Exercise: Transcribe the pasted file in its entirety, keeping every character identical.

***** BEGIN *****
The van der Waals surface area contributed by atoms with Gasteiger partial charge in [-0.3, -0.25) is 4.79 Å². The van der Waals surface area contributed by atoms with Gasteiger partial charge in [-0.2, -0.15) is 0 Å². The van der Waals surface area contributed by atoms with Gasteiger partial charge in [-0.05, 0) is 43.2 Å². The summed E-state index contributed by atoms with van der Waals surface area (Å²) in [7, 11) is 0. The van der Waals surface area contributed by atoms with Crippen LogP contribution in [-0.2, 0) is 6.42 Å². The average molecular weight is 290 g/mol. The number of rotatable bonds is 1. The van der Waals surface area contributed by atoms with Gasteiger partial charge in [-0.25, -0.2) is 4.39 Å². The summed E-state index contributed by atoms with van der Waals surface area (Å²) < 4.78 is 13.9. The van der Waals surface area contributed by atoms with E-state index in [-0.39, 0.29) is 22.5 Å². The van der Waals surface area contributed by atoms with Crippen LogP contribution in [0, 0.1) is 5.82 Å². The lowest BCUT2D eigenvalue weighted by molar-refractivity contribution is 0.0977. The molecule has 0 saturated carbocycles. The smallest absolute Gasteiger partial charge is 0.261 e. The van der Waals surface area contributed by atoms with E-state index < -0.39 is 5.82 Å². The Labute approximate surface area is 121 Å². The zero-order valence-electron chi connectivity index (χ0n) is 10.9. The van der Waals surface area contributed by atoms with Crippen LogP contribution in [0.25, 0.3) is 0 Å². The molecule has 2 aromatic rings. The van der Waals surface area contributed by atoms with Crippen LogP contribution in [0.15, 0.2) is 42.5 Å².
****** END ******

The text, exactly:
The van der Waals surface area contributed by atoms with Gasteiger partial charge in [-0.3, -0.25) is 4.79 Å². The van der Waals surface area contributed by atoms with Gasteiger partial charge in [-0.2, -0.15) is 0 Å². The van der Waals surface area contributed by atoms with Gasteiger partial charge in [-0.05, 0) is 43.2 Å². The summed E-state index contributed by atoms with van der Waals surface area (Å²) in [7, 11) is 0. The van der Waals surface area contributed by atoms with Crippen LogP contribution in [-0.2, 0) is 6.42 Å². The average molecular weight is 290 g/mol. The number of rotatable bonds is 1. The van der Waals surface area contributed by atoms with Gasteiger partial charge in [-0.25, -0.2) is 4.39 Å². The summed E-state index contributed by atoms with van der Waals surface area (Å²) < 4.78 is 13.9. The van der Waals surface area contributed by atoms with E-state index in [-0.39, 0.29) is 22.5 Å². The van der Waals surface area contributed by atoms with Crippen LogP contribution in [0, 0.1) is 5.82 Å². The lowest BCUT2D eigenvalue weighted by molar-refractivity contribution is 0.0977. The molecule has 0 saturated carbocycles. The smallest absolute Gasteiger partial charge is 0.261 e. The van der Waals surface area contributed by atoms with E-state index < -0.39 is 5.82 Å². The Labute approximate surface area is 121 Å². The zero-order valence-electron chi connectivity index (χ0n) is 10.9. The van der Waals surface area contributed by atoms with Crippen LogP contribution in [0.25, 0.3) is 0 Å². The molecule has 2 aromatic rings. The van der Waals surface area contributed by atoms with Crippen LogP contribution in [0.15, 0.2) is 42.5 Å².